The beauty of a well-designed carbon border adjustment is that it prevents cheating by polluters to cross borders and pollute elsewhere for free. A carbon border adjustment regime will drive decarbonization everywhere—in China, India, and around the world. If their manufacturers want to compete, they will have to reduce their emissions. So, yes, let’s meet or beat the EU CBAM, not fear it or resist it.
By the way, when we heard quibbles about our IRA incentives for clean energy and electric vehicles and low carbon manufacturing being unfair to our foreign trading partners, my response was the same: Meet us or beat us. Pass incentives as good as ours or better. Let our IRA be an example that can be replicated around the world.
As I mentioned earlier, President Biden came to the COP with ambitious proposals. He unveiled a new EPA proposal to reduce methane emissions from oil and gas production and transport by almost 90 percent. This is—as President Biden might say—a ‘‘BFD’’ as methane emissions are responsible for about 25 percent of observed warming.
The EPA proposal is a huge step in the right direction. It would create a new process for thirdparty monitoring of methane emissions. There are already a number of private and public entities that monitor methane emissions around the world using satellites, aircraft, drones. Utilize this data to quickly identify and eliminate large sources of methane emissions.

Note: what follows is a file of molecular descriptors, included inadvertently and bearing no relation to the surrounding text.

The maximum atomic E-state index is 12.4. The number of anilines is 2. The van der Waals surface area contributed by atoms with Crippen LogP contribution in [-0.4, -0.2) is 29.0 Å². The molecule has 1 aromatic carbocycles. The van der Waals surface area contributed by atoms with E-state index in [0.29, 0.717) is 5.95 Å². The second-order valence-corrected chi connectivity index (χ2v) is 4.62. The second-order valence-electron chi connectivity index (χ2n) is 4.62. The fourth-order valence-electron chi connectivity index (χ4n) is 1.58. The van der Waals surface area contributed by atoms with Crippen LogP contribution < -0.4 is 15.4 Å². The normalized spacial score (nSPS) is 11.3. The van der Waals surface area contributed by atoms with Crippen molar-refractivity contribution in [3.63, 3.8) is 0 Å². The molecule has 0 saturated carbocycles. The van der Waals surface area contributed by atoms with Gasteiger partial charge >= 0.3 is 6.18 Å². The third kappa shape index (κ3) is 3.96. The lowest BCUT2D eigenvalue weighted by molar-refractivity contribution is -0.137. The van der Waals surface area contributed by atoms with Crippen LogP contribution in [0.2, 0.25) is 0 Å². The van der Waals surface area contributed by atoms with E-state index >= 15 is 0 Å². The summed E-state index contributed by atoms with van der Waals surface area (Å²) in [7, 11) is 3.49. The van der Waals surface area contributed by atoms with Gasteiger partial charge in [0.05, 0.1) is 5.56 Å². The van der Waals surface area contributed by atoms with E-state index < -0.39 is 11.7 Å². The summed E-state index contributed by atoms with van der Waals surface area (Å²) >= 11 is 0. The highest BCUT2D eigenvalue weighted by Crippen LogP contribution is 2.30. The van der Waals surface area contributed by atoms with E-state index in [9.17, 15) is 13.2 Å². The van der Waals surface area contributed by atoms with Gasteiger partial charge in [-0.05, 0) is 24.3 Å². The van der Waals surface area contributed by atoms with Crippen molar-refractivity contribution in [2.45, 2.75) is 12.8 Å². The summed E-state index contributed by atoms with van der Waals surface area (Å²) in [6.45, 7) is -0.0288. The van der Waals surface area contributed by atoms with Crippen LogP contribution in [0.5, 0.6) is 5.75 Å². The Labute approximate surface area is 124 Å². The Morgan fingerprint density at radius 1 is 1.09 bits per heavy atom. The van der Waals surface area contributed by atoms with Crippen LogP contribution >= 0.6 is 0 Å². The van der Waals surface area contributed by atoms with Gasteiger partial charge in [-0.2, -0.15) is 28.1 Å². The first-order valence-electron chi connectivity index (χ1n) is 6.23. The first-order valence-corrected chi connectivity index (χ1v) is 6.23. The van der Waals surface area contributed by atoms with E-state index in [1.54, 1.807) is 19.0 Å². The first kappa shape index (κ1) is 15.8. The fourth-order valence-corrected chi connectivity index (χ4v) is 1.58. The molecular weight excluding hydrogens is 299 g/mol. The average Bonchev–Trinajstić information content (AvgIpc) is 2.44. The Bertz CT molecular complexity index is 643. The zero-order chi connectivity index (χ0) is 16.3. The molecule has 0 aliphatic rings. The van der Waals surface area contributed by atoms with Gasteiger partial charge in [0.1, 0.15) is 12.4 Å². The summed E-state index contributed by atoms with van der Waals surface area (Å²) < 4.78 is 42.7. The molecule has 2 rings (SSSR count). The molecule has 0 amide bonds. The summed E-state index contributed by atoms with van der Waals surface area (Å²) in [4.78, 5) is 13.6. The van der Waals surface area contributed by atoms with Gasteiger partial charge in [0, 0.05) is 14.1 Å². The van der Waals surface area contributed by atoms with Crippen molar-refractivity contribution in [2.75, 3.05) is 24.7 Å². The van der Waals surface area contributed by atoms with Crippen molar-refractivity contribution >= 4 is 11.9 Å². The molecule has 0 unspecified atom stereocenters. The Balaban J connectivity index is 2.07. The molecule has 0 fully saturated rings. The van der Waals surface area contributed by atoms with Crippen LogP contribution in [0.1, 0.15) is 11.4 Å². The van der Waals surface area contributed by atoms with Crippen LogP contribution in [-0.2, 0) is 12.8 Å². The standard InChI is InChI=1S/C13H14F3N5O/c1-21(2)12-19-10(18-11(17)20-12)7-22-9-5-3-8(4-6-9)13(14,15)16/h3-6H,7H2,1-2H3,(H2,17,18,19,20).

We should stand up an enforcement task force to make sure leakers promptly face the best enforcement methods to stop their leaks. Combined with my methane fee, which was adopted into the IRA as the Methane Emission Reduction Program, we now have the platform for the EPA, the Department of Justice, the Department of the Interior, and interested State, local, and tribal authorities to, as they would say in the military, find, fix, and finish methane leak sources.
Given that methane emissions are a global problem, particularly in fossil fuel-producing countries like Russia, I also urged the U.S. and foreign officials with whom we met to stand up an international task force to identify overseas methane emissions and sanction parties, companies, and countries that don’t eliminate them. Buried within EPA’s methane proposal is another important announcement, an updated social cost of carbon, pegged at $120 per ton, more than double the Obama-era estimate. This too is a ‘‘BFD.’’ But only if the Office of Management and Budget follows up and spreads its use beyond just the EPA and this regulation into rulemaking, procurement, grantmaking, investment decisions, leasing, trade policy, just to name a few. It would be transformative; and given the scale and scope of the Federal Government, it would have the power to move markets.